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78-82 ...... addressed (?) ......: "You who have gone to sleep, you who have gone to sleep ......! Young lord Gilgamec, how long will you sleep for? The mountains are becoming indistinct as the shadows fall across them; the evening ......."
83-89 Gilgamec awoke from his dream, shuddering from his sleep. He rubbed his eyes; there was eery silence everywhere. "By the life of my own mother Ninsun and of my father, holy Lugalbanda! My personal god Enki, lord Nudimmud ......!
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90-95 "I ......, he vexes (?) me -- the warrior whose face is a lion's grimace, and whose breast is like a raging flood. No one dare approach his brow, which devours the reed-beds. On his tongue, like that of a man-eating lion, the blood never dries. You do not have enough strength for the warrior, such is his might.
96-98 His slave Enkidu addressed him:
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99-108 "By the life of my own mother Ninsun and of my father, holy Lugalbanda! My personal god Enki, lord Nudimmud ......! Warrior, one would like to know where in the mountains you live. Here! they have made some tiny shoes for your tiny feet. Here! they have made some big shoes for your big feet.
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If you bring .......
109-115 "By the life of my mother Ninsun and of my father, holy Lugalbanda! My personal god Enki, lord Nudimmud ......! Warrior, one would like to know where in the mountains you live. Here! they have made some tiny shoes for your tiny feet. Here! they have made some big shoes for your big feet.
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116-129 13 lines missing
They ...... many piles on the hillside.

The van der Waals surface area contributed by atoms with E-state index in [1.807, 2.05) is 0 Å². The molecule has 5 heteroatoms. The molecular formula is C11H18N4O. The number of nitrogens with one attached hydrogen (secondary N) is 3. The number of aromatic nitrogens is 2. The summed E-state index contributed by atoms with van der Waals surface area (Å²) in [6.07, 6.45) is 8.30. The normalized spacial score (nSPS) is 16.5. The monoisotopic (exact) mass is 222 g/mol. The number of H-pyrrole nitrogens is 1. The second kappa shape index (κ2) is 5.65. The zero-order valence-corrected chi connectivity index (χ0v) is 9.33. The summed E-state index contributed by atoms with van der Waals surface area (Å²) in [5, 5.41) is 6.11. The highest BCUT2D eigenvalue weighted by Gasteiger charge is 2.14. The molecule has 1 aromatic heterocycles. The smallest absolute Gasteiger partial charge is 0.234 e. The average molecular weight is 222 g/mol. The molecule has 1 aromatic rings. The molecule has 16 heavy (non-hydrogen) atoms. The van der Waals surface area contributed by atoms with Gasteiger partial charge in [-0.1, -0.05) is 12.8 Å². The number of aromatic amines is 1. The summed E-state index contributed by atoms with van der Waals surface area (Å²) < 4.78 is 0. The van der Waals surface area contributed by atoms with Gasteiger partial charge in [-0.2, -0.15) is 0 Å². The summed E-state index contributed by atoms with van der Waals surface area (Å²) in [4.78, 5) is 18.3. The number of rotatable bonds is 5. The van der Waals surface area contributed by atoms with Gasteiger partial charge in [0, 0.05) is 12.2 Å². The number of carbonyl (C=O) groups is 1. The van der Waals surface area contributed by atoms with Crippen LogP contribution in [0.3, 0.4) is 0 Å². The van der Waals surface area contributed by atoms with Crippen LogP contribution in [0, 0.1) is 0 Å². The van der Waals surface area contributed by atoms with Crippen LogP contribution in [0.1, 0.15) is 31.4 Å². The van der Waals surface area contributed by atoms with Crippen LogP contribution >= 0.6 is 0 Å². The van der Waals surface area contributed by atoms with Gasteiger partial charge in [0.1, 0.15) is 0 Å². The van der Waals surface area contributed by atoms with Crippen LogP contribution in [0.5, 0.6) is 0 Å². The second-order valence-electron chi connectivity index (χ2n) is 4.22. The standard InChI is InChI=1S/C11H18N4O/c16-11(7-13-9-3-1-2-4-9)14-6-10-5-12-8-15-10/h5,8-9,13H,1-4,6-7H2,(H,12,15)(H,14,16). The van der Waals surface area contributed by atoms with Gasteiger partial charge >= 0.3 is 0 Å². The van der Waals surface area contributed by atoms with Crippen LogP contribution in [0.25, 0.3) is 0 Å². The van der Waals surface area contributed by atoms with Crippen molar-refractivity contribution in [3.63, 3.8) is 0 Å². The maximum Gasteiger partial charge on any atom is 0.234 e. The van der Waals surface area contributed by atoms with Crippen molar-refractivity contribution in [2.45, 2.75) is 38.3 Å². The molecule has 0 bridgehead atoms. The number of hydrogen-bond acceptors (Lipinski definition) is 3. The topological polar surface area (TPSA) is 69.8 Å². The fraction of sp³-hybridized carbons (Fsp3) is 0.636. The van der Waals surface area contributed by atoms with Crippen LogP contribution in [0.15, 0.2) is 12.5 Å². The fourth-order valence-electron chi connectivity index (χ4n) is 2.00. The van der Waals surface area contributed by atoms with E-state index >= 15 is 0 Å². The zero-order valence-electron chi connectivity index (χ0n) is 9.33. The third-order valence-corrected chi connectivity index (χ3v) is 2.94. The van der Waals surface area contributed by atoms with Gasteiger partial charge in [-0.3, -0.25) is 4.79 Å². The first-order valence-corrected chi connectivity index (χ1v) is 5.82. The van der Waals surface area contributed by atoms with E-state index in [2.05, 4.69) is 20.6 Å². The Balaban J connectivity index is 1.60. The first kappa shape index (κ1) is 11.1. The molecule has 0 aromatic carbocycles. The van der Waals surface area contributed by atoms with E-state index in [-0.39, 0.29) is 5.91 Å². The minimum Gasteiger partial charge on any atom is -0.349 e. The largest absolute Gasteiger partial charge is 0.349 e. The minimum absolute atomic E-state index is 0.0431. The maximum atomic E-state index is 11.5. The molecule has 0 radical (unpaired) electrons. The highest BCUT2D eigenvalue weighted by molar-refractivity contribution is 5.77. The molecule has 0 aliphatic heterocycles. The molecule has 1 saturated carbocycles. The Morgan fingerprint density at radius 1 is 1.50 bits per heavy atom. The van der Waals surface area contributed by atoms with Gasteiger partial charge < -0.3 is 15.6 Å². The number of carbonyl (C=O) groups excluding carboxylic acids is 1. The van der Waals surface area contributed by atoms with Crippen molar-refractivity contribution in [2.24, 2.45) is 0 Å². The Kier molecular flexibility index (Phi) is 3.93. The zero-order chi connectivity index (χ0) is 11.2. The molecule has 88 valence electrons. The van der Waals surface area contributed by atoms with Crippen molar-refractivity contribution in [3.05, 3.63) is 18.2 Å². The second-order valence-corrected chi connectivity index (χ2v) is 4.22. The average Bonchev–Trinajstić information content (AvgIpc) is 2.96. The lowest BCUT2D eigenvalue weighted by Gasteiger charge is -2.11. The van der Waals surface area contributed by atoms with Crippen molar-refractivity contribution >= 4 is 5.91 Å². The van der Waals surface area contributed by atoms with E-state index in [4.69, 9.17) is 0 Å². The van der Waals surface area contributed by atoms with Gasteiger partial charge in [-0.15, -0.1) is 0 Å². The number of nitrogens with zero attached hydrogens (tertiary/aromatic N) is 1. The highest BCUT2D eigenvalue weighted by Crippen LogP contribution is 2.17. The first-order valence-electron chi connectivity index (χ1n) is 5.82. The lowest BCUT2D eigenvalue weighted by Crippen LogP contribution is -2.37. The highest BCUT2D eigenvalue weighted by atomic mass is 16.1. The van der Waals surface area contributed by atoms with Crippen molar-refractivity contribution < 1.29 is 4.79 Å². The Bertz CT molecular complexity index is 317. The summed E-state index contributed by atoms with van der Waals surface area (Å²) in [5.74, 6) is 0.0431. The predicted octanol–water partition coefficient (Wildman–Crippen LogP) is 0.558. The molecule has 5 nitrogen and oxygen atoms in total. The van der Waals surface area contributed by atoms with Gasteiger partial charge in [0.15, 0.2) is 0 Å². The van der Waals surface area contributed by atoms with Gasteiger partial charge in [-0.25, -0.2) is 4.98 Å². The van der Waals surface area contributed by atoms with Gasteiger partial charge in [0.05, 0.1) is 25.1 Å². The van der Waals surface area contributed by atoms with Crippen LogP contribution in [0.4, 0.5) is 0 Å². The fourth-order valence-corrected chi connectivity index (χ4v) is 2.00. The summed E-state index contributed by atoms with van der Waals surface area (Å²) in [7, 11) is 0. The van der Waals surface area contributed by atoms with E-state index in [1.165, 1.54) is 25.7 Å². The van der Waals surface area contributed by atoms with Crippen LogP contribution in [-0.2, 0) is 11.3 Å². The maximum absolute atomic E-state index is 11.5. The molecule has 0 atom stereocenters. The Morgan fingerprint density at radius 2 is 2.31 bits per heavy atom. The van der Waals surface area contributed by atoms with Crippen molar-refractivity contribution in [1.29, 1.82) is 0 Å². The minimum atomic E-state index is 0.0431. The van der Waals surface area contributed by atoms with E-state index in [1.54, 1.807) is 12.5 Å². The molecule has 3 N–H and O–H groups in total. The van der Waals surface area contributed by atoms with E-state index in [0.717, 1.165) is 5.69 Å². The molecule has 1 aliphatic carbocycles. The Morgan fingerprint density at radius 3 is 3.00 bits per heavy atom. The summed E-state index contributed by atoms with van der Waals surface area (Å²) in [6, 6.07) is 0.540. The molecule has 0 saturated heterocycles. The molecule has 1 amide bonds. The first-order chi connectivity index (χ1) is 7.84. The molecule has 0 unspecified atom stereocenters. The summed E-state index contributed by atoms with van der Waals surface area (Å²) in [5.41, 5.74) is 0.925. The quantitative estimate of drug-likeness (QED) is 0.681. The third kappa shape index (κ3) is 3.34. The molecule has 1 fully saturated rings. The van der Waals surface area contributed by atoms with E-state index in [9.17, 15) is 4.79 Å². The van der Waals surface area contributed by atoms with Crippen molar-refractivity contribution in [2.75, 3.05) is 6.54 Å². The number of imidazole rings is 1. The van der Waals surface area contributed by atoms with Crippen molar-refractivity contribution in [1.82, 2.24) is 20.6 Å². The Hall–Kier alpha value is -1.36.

130-134 When Huwawa had finally handed over to him his seventh aura, Gilgamec found himself beside Huwawa. He punched him on the ear with his fist. Huwawa furrowed his brows at him, baring his teeth at him. Gilgamec threw a halter over him, as over a captured wild bull. He tied him up by the elbows like a captured warrior.
135-136 The warrior began to weep, shedding tears. Huwawa began to weep, shedding tears.
137-141 "Warrior, you lied! You have manhandled me; yet you had sworn an oath, by the life of your own mother Ninsun and of your father, holy Lugalbanda. Your personal god Enki, lord Nudimmud ......! And now you have thrown a halter over me as if over a captured wild bull, and have tied me up by the elbows like a captured warrior!"
142-147 ...... Gilgamec's noble heart took pity on him. He addressed his slave Enkidu: "Come on, let us set the warrior free! He could be our guide! He could be our guide who would spy out the pitfalls of the route for us! He could be my ......! He could carry all my things!
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148-162 His slave Enkidu replied to him (1 ms. has instead: ...... replied to Gilgamec): "...... so lacking in understanding! ...... with no ......! ...... with not ......! A captured warrior set free! A captured high priestess returned to the jipar! A captured gudu priest restored to his wig of hair! Who has ever, ever seen such a thing? He would be able to ...... the mountain routes. He would be able to mix up the mountain paths. Then we would never get back to the mother-city that bore us!
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163-166 Huwawa replied to him: "The mother who bore me was a cave in the mountains. The father who engendered me was a cave in the hills. Utu left me to live all alone in the mountains!"
167-168 Gilgamec addressed Huwawa: "Come on, ......."
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Gracious permission from: "Copyright J.A. Black, G. Cunningham, E. Robson, and G. Zlyomi 1998, 1999, 2000. The authors have asserted their moral rights." Scholarly Versions at their Home Page The Electronic Text Corpus of Sumerian Literature, Oxford University,